7 months of COVID-19: Berkeley reports impacts, lessons learned

Over 550 staff from different Berkeley city departments were rerouted to the city’s COVID-19 response beginning in January, and their work peaked at almost 2,500 hours in April, a new report from the city manager’s office shows.

Health, Housing, and Community Services, Parks, Recreation and Waterfront and Berkeley police bore the brunt of these organizational changes, leading to cutbacks in municipal services and modifications in other areas of their work. Notably, with the initial closure of all city offices, 311 became the only full-service customer service center for residents.

City Manager Dee Williams-Ridley will dive into these and other municipal impacts of COVID-19 on Tuesday, presenting to the mayor and City Council the first comprehensive report on Berkeley’s response to the pandemic before and after its first reported case in March.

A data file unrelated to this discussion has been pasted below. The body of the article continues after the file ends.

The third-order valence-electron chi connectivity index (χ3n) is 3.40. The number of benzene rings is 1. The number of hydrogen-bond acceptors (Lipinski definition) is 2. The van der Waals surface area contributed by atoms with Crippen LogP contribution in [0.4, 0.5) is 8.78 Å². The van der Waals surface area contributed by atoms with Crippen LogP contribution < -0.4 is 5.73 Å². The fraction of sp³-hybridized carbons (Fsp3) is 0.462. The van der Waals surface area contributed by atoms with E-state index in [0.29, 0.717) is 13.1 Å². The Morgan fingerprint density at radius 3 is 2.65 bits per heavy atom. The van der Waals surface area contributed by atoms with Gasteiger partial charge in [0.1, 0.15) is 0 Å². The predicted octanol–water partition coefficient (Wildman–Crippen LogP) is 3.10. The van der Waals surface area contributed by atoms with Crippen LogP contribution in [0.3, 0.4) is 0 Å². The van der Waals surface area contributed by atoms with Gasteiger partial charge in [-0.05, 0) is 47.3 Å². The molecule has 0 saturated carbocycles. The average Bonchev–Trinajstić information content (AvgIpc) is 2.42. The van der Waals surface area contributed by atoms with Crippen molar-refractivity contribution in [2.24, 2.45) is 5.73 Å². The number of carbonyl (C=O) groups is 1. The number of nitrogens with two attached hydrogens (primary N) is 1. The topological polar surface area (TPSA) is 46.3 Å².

The report analyzes staffing changes in the city’s mobilization of the COVID-19 Emergency Operations Center in January, as well as impacts to homeless shelters, businesses and communities, a rapid shift into remote staffing, recovery grants and budget fallout.

The mayor and City Council will hear how Berkeley city departments responded to the pandemic, and determine if these systems will continue to serve the community in future and ongoing emergencies.

The report also addresses intersecting crises local communities have grappled with in the last year, including heatwaves, neighboring wildfires, local smoke impacts, “civil unrest” in response to high-profile police killings throughout the country, power outages and storms.

The City Council will meet at 6 p.m. in a virtual meeting. The link to join is available online.